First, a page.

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    #1

    why isn't it "off"?

    "The aircraft dropped 20 metres and those who weren't buckled in were lifted right out of their seats."

    please, if you sit on the seat, why is it "out of their" is this sentence, instead of "off their"?

    thanks.

  1. stuartnz's Avatar
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    #2

    Re: why isn't it "off"?

    Quote Originally Posted by jctgf View Post
    "The aircraft dropped 20 metres and those who weren't buckled in were lifted right out of their seats."

    please, if you sit on the seat, why is it "out of their" is this sentence, instead of "off their"?

    thanks.

    I'm not a teacher, but I would suggest that it's because airline seat are thought of as containers. We also tend to say "in" of airline seats, rather than "on". So while we "get off" a seat at home, we get "out of" seats in planes, buses, trains, etc. All are narrow, confined and resemble containers for human cargo more than actual seats. That's my take on this one, anyway.

  2. Soup's Avatar
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    #3

    Re: why isn't it "off"?

    Quote Originally Posted by stuartnz View Post
    I'm not a teacher, but I would suggest that it's because airline seat are thought of as containers. We also tend to say "in" of airline seats, rather than "on". So while we "get off" a seat at home, we get "out of" seats in planes, buses, trains, etc. All are narrow, confined and resemble containers for human cargo more than actual seats. That's my take on this one, anyway.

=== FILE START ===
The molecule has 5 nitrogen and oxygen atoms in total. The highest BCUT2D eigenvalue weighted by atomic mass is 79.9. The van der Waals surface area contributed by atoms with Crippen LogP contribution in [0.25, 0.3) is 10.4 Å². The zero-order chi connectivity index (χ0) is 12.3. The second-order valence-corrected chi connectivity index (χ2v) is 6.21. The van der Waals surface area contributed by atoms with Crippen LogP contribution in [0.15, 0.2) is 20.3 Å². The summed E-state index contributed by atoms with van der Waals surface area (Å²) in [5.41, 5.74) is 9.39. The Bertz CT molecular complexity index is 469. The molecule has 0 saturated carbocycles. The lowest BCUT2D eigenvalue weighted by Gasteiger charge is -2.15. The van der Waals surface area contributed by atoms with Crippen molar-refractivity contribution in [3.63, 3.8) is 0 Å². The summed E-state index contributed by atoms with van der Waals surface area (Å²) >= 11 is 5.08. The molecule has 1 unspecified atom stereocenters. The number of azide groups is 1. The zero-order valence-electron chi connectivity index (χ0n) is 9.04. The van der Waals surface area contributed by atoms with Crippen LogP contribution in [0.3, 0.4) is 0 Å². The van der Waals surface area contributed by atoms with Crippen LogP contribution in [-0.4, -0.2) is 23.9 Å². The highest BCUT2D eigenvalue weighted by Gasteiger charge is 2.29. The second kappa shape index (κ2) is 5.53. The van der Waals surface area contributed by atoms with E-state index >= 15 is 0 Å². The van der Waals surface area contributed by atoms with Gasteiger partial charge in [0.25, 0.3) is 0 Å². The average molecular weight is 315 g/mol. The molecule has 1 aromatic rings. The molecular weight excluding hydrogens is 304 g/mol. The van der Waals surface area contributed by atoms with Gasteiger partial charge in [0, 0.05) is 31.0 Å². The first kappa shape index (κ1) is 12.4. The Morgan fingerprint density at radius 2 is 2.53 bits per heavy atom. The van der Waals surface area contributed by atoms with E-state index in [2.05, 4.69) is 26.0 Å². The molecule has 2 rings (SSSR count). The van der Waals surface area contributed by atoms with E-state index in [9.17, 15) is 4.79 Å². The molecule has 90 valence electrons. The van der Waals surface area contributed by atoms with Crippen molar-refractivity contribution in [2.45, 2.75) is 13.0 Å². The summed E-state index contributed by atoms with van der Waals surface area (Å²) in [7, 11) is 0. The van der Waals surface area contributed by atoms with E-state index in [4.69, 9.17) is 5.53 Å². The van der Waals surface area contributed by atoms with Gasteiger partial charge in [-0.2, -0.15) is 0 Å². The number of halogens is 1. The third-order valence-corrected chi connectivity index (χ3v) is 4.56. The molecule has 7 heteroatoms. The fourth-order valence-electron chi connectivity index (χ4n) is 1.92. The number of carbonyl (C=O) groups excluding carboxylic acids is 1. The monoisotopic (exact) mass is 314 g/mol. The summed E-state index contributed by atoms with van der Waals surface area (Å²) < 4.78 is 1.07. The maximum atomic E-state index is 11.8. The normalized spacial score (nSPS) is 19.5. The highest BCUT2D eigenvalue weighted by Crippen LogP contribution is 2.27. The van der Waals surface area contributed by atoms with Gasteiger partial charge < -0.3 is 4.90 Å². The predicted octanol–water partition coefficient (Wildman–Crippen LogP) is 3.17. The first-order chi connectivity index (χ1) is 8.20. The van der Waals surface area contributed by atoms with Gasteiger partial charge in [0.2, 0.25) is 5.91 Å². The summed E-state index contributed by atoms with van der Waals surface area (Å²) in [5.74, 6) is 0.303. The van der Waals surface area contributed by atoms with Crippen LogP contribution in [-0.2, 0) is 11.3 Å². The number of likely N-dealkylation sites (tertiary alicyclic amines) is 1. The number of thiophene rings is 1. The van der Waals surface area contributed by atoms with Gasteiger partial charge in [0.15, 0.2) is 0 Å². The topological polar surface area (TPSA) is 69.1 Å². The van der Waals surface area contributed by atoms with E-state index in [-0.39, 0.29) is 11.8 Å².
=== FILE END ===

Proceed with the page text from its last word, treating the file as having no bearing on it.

Nice explanation.

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    #4

    Re: why isn't it "off"?

    Note I'm not a teacher.

    Quote Originally Posted by jctgf View Post
    "The aircraft dropped 20 metres and those who weren't buckled in were lifted right out of their seats."

    please, if you sit on the seat, why is it "out of their" is this sentence, instead of "off their"?

    thanks.
    and notice
    "The aircraft dropped 20 metres and those who weren't buckled in were lifted right out of their seats."

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    #5

    Re: why isn't it "off"?

    Quote Originally Posted by Jaskin View Post
    Note I'm not a teacher.


    and notice
    "The aircraft dropped 20 metres and those who weren't buckled in were lifted right out of their seats."
    It's 'inertia' at its best.When fast moving bus suddenly slows down,aren't we thrown forward? Out of our seats?
    Regards,
    RJ1948.

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